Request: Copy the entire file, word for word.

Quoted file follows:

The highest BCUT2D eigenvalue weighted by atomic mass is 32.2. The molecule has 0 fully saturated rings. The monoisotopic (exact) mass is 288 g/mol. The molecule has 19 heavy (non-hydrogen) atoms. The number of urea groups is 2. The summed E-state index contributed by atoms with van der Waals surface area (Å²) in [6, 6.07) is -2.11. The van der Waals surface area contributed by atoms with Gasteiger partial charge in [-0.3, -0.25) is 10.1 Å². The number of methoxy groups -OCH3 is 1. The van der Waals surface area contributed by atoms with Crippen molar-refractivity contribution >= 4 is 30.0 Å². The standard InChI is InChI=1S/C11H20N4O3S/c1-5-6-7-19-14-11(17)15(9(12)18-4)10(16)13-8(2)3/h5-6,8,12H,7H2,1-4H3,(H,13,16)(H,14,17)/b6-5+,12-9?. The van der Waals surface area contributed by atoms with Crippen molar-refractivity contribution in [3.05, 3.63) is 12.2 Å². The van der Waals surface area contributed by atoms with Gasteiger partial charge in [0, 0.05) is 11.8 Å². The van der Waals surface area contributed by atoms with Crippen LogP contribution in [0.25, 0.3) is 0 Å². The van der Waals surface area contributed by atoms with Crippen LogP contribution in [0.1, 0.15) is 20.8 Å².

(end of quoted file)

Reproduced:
The highest BCUT2D eigenvalue weighted by atomic mass is 32.2. The molecule has 0 fully saturated rings. The monoisotopic (exact) mass is 288 g/mol. The molecule has 19 heavy (non-hydrogen) atoms. The number of urea groups is 2. The summed E-state index contributed by atoms with van der Waals surface area (Å²) in [6, 6.07) is -2.11. The van der Waals surface area contributed by atoms with Gasteiger partial charge in [-0.3, -0.25) is 10.1 Å². The number of methoxy groups -OCH3 is 1. The van der Waals surface area contributed by atoms with Crippen molar-refractivity contribution >= 4 is 30.0 Å². The standard InChI is InChI=1S/C11H20N4O3S/c1-5-6-7-19-14-11(17)15(9(12)18-4)10(16)13-8(2)3/h5-6,8,12H,7H2,1-4H3,(H,13,16)(H,14,17)/b6-5+,12-9?. The van der Waals surface area contributed by atoms with Crippen molar-refractivity contribution in [3.05, 3.63) is 12.2 Å². The van der Waals surface area contributed by atoms with Gasteiger partial charge in [0, 0.05) is 11.8 Å². The van der Waals surface area contributed by atoms with Crippen LogP contribution in [0.25, 0.3) is 0 Å². The van der Waals surface area contributed by atoms with Crippen LogP contribution in [0.1, 0.15) is 20.8 Å².